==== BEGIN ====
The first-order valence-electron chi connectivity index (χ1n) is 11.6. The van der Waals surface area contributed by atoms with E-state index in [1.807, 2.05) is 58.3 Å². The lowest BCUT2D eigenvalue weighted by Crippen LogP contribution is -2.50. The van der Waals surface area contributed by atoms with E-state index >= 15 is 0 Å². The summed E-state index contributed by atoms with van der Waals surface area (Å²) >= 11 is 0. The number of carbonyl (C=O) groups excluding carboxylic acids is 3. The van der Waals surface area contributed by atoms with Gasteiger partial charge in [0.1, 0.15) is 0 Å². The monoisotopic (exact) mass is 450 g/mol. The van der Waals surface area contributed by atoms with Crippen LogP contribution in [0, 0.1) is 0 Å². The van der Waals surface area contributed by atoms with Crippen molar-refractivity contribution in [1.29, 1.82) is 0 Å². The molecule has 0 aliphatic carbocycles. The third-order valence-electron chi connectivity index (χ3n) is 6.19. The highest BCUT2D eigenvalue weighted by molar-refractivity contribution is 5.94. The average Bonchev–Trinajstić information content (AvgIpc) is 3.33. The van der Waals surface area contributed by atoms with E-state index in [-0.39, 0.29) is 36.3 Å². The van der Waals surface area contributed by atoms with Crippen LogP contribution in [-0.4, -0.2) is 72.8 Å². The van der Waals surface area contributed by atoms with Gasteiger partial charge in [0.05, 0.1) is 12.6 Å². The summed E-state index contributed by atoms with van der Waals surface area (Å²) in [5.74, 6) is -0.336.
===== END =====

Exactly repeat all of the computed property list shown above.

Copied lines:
The first-order valence-electron chi connectivity index (χ1n) is 11.6. The van der Waals surface area contributed by atoms with E-state index in [1.807, 2.05) is 58.3 Å². The lowest BCUT2D eigenvalue weighted by Crippen LogP contribution is -2.50. The van der Waals surface area contributed by atoms with E-state index >= 15 is 0 Å². The summed E-state index contributed by atoms with van der Waals surface area (Å²) >= 11 is 0. The number of carbonyl (C=O) groups excluding carboxylic acids is 3. The van der Waals surface area contributed by atoms with Gasteiger partial charge in [0.1, 0.15) is 0 Å². The monoisotopic (exact) mass is 450 g/mol. The van der Waals surface area contributed by atoms with Crippen LogP contribution in [0, 0.1) is 0 Å². The van der Waals surface area contributed by atoms with Crippen molar-refractivity contribution in [1.29, 1.82) is 0 Å². The molecule has 0 aliphatic carbocycles. The third-order valence-electron chi connectivity index (χ3n) is 6.19. The highest BCUT2D eigenvalue weighted by molar-refractivity contribution is 5.94. The average Bonchev–Trinajstić information content (AvgIpc) is 3.33. The van der Waals surface area contributed by atoms with E-state index in [-0.39, 0.29) is 36.3 Å². The van der Waals surface area contributed by atoms with Crippen LogP contribution in [-0.4, -0.2) is 72.8 Å². The van der Waals surface area contributed by atoms with Gasteiger partial charge in [0.05, 0.1) is 12.6 Å². The summed E-state index contributed by atoms with van der Waals surface area (Å²) in [5.74, 6) is -0.336.